A Perfect Planet: What do we know about Sir David Attenborough's new series?

Last updated at 14:09
Scene from A Perfect Planet

Sir David Attenborough's new series - all about how our planet is so extraordinary - starts this weekend.

The five-part series A Perfect Planet begins on BBC One on 3 January 2021.

Fans have previously been given a sneak peek at some of the highlights from it in a short prequel film.

So, what can we expect?

Sir Attenborough says it's the right time for a series like this
Sir David AttenboroughReuters

Sir David Attenborough will narrate the series and says it's a good time for the show: "This year perhaps more than ever, people are finding comfort and solace in the natural world.

"Whilst we may not be able to travel, we can take a few moments to enjoy our wonderful and diverse planet in this incredible footage."

There'll be amazing animals
Turtle

The series will show animals living all around the world - from the white wolves of Ellesemere Island in Canada, to bears in Kamchatka in Russia.

It will also look at how the forces of nature - weather, ocean currents, solar energy and volcanoes - drive, shape and support life on Earth, and how animals have adapted to whatever the environment throws at them.

From the Indian Monsoon to Hawaiian volcanoes, tidal islands of the Bahamas to the extremes of the Arctic winter, the first four episodes explore the power of volcanoes, sunlight, weather and oceans.

In the trailer Sir Attenborough explains: "This is a perfect planet. Life flourishes here thanks to powerful natural forces."

The final episode is all about human impact
man with elephantNick Shoolingin-Jordan/Silverback Films 2019
A young orphaned elephant with his keeper at The David Sheldrick Wildlife Trust's Nairobi nursery in Kenya, Africa

The final episode in the series looks at the dramatic impact of the world's newest force of nature - humans - and what can be done to restore our planet's perfect balance.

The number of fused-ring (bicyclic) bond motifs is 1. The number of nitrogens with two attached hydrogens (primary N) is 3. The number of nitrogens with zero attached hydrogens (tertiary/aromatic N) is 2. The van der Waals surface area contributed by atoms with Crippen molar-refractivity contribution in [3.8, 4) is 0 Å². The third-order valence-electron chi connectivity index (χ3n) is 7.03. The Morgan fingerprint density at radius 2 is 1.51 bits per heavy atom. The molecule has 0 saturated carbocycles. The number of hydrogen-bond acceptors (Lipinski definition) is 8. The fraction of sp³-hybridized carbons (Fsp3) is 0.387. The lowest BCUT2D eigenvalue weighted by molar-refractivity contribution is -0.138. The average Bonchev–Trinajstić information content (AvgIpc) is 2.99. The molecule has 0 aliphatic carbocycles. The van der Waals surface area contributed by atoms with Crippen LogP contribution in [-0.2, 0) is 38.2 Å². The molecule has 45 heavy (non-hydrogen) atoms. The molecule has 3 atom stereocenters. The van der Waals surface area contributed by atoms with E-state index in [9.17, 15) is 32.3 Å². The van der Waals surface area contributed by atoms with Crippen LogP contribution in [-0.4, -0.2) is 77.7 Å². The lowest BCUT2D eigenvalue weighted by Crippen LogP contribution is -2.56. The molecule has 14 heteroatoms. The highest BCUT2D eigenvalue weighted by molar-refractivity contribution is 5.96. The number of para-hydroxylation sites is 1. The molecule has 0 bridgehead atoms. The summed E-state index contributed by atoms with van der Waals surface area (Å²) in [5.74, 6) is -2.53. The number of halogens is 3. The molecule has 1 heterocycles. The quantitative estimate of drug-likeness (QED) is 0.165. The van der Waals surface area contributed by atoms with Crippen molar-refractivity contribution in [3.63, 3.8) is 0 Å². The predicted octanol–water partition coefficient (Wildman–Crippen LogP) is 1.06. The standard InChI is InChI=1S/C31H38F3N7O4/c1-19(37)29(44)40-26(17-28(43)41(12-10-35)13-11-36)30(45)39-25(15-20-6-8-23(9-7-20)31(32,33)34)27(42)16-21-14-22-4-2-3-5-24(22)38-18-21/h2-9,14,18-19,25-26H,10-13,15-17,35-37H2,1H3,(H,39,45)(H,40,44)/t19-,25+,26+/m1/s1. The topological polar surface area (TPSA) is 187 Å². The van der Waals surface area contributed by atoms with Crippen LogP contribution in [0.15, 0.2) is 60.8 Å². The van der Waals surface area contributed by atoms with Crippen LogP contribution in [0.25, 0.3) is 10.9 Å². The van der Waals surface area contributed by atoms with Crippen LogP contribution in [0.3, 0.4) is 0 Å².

The trailer ends with Sir David saying: "Human activity is now so dominant, that it is disrupting the forces of nature and the vital habitats life needs to survive on Earth.

"To preserve our planet we need to act now. And if we do that, there will still be time to restore the ecological balance that once made this Earth our perfect planet."

It took four years to make
A rockhopper penguin brooding its chick on Sea Lion Island in the FalklandsSarah Walsh / Silverback Films 2017
A rockhopper penguin brooding its chick on Sea Lion Island in the Falklands

Of course if it's a Sir David Attenborough series, it's going to be filmed all around the world - and that takes a long time to do!

A Perfect Planet took four years to make and was filmed in 31 countries across the globe.

Huw Cordey, Series Producer said: "With the planet's environmental issues gaining increasing traction and the pandemic exposing our vulnerability there has never been a better moment to appreciate our perfect planet."

The pandemic posed some challenges
Lemon sharks swim in the shallow waters by the mangrove forests of Bimini, Bahamas Ed Charles / Silverback Films 2018
Lemon sharks swim in the shallow waters by the mangrove forests of Bimini, Bahamas

When the UK went into lockdown in 2020, it posed some challenges for the team behind the series.

Mr Cordey added: "Sir David embraced new ways of recording his voiceover and the music for the series had to be finished in Iceland, one of the few places we could gather a string orchestra and record them playing live.

"Covid restrictions prevented us doing the same with brass and woodwind instruments so they had to be recorded separately in each of the musicians' living rooms."

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